4. 4. Argentine lemons was last August, as part of its response to the situation (whether true or not) the company should create new policies to ensure future success and take the lead amongst its competitors in the market as an innovator. This is more than "spinning" the negative story to the press. It is providing a material solution to the problem in order to save and even promote the brand. Think creatively. Look for alternative methods to solve problems, not necessarily through a dialogue in the press. What are the politics of the situation? What position do the effected parties hold in the community? Does the company employ a lot of people? Who do they know and how can those relationships be leveraged? For instance, the publisher of a city's business journal might sit on the community relations board of the regional trucking company. If a crisis occurs that threatens the company's reputation, is it possible that the relationship can be leveraged so that the journal provides balanced rather than negative coverage? Aggressively argue and prove your case. Take the initiative rather than surrender it. One of the biggest mistakes businesses make in crisis situations is that they "go dark" and let their critics define the issues and determine the implications. Use independent experts and third party allies to help the media and public understand the issues at stake. If the event of a security breach at a shipyard for instance, representatives of the Department of Homeland Security would help assuage public fears and presumably take much of the media spotlight off individual companies operating at the yard. Manage your expectations. Note the option in question seven above: "balanced versus negative" coverage not "favorable versus negative" coverage. This is a very important distinction. Expectations of management must be tuned to the fact that in most crises the best coverage to hope for is balanced, the alternative being negative. Given the circumstances of most crises, favorable coverage of a company experiencing one is extremely rare. Hire professionals to plan for, identify and mange crisis communications situations. Many times, companies defer to their crisis communications activities to their legal counsel. Unfortunately, the results can be devastating. The law may save a company in the courtroom, but companies need the public to purchase their products and use their services after the crisis (or successful litigation) is over. Communications strategy should supplement and support the legal strategy and at the same time remain independent. Therefore, in a crisis situation, if the company hasn't hired professional communicators, this should be the attorney's first recommendation. Conclusion Obviously, you can't plan out everything in advance. Crisis communications are responses to an event that already occurred. While good publicity in advance can help you bank reputation capital for a rainy day, you can't always prevent a crisis. With effective and diligent handling, however, you can mitigate the damage and keep your business on track when a crisis strikes. ============== John Hellerman is a partner in Hellerman Baretz Communications LLC, a consulting firm specializing in crisis communications, strategic media relations, and litigation public relations for law firms and their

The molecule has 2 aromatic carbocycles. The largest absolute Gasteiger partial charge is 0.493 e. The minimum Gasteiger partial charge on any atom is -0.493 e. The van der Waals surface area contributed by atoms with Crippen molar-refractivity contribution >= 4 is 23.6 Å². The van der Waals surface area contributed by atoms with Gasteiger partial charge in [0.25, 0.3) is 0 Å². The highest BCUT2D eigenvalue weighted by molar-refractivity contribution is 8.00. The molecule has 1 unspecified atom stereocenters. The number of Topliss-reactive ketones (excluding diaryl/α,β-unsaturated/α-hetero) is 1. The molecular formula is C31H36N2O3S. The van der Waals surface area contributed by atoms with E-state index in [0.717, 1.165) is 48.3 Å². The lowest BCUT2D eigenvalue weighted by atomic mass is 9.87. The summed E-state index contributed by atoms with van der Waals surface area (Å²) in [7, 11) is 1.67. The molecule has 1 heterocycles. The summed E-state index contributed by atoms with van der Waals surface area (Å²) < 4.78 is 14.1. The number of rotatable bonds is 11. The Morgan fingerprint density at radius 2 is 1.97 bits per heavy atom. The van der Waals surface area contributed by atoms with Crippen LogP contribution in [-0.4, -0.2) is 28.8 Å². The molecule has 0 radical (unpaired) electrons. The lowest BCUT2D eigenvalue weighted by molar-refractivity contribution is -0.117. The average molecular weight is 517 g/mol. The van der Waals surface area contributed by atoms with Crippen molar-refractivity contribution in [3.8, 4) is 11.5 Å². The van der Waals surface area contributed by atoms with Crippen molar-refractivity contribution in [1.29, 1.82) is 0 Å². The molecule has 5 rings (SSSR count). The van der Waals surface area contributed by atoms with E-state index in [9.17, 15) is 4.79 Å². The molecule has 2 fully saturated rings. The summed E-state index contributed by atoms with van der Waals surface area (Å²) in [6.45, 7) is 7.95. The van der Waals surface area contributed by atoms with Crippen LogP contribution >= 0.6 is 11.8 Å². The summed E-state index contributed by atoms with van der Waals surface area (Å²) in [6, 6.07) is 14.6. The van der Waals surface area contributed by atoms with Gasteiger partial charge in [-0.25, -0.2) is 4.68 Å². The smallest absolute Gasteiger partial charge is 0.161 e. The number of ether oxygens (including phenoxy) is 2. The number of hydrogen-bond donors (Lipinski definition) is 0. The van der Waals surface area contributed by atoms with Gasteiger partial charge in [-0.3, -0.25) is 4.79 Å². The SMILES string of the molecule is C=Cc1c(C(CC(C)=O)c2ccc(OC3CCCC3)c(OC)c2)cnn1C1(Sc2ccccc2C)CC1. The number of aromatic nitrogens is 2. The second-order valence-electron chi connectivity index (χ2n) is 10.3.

5. 5. clients. David Lohr is an Account Executive at the firm and a lawyer. For more information, please contact John at 202.274.4762 or jhellerman@hellermanbaretz.com.